Posts Tagged “imported bananas”
Larger volume shipments are being reported for bananas, limes and Brussel sprouts.
Imported bananas have been light in recent months because of inclement weather and other unfavorable conditions in numerous banana producing countries.
However, supplies are expected to improve in coming weeks, although the first quarter of 2018 has presented serious challenges.
About 85 percent of bananas shipped to the U.S. in 2017 came from Guatemala, Costa Rica, Ecuador and Honduras. American importers have reported issues affecting production in three of those four countries as well as in others.
Temperatures have been as much as 10 degrees below normal for several weeks in Guatemala, Honduras and Mexico, slowing fruit growth, production and yield.
There also has been excess rainfall and flooding in Costa Rica and Panama that have damaged plantations, infrastructure, roads and bridges. There also has been high winds and waves causing delays in shipping. Combine these factors with national instability and supply interruptions in Honduras, and the result supplies being much tighter than normal.
Rain in Mexico’s Veracruz growing region reduced lime imports by the U.S., but observers expect improved shipments by the middle of April. The f.o.b. price on limes had doubled from mid February to mid March. Erratic weather in Mexico often makes March a difficult time of year for the lime shipments and so far in 2018 it hasn’t been any different.
Mexico provided 93 percent of total U.S. lime imports in mid-March, with the remaining light volume from Colombia, Guatemala, Honduras and Peru. Lime volume should return to normal levels by May.
It seems Brussels sprouts may be the latest trendy vegetable in America and that has led to increased production and shipments.
The volume of fresh Brussels sprouts shipped hit 78.9 million pounds, up 9 percent during the past year. Domestic fresh Brussels sprout shipments totaled 3.03 million 25-pound cartons in 2016, up from 752,000 cartons in 2010. Imported fresh Brussels sprouts totaled 4.5 million (25-pound) cartons, up from 1.06 million cartons in 2010.
In California, 2016 USDA statistics show peak shipments of Brussels sprouts occurred in November, when 22 percent of the state’s crop was shipped. The four-month period of September through December accounted for 68 percent of the state’s total Brussels sprouts shipments.
Here’s a national shipping round up on imported bananas, grapes and avocados from California, as well as Eastern apples.
Banana imports, particularly from Gulfport, MS, are expected to increase as fall kicks in and summer peaches, strawberries and other fruit shipments decline. Banana imports are generally expected to be stable for the next several months from such countries as Costa Rica, Ecuador, Guatemala, Colombia, Mexico, the Dominican Republic, Honduras, and Peru.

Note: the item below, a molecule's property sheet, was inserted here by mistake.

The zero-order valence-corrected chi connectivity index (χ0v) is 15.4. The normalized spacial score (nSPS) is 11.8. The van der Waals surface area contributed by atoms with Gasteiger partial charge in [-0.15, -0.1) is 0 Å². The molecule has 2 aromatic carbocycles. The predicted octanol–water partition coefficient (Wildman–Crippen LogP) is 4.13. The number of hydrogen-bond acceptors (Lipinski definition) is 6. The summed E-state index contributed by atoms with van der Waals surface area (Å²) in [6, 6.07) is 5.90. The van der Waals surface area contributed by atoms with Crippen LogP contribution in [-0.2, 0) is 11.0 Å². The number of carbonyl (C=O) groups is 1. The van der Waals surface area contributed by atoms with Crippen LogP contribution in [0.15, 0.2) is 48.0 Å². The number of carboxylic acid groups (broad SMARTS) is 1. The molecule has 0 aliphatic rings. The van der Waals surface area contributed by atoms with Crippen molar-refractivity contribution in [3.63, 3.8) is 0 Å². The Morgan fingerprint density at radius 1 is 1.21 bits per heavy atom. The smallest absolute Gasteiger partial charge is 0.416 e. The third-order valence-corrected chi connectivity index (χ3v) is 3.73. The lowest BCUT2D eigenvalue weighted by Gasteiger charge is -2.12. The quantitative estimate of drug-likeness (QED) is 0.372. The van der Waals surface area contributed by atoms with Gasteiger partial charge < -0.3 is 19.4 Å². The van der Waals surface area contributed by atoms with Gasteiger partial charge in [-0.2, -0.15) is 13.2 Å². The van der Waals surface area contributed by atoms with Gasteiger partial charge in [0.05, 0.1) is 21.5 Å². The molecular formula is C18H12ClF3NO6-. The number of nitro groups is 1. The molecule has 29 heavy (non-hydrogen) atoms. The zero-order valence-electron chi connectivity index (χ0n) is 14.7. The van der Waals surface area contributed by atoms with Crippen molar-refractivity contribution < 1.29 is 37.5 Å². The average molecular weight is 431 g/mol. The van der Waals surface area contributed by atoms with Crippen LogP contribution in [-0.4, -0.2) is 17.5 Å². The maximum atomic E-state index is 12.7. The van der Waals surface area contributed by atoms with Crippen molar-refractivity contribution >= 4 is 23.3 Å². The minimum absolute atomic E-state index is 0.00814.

Among the larger banana handlers are Del Monte Fresh Produce NA Inc.; Turbana Corp. of Coral Gables, FL; and Dole Food Co. of Westlake Village, CA.
California Grape Shipments
Grape loadings in mid-October were similar to last year with about 79.8 million pounds of grapes shipped in the U.S. the week ending October 10th, up slightly from 79.1 million pounds in the same week in 2014. Season-to-date, about 2.34 billion pounds had been shipped through October 10th, up from 2.23 billion pounds last year.
Central San Joaquin Valley grape and other produce shipments – grossing about $5200 of Atlanta.
California Avocado Shipments
Avocado shipments were up significantly in mid-October with about 50.8 million pounds of avocados shipped in the U.S. in the week ending October 10th, up from 32.1 million pounds last year at the same time. Season-to-date volumes also are up, climbing from 706 million pounds through October 10th, 2014, to 795 million pounds this year.
Southern California avocado, citrus and vegetable shipments – grossing about $4300 to Chicago.
Eastern Apple Shipments
Apple shippers east of the Mississippi River are reporting brisk movement, in part, due to less volume expected out of Washington state this season.
As of mid-October, New York apple shipments were on schedule to meet, if not exceed, the preseason estimate of 27.5 million boxes. While no record shipments are being forecast, the volume is in line with the 5-year average for shipments.
Michigan also is having strong demand for its apples, and is running ahead of last year in terms of shipments. Harvest should be completed by the end of this month.
Western Michigan apple shipments – grossing about $800 to Chicago.
Hudson Valley New York apple shipments – grossing about $2400 to Orlando.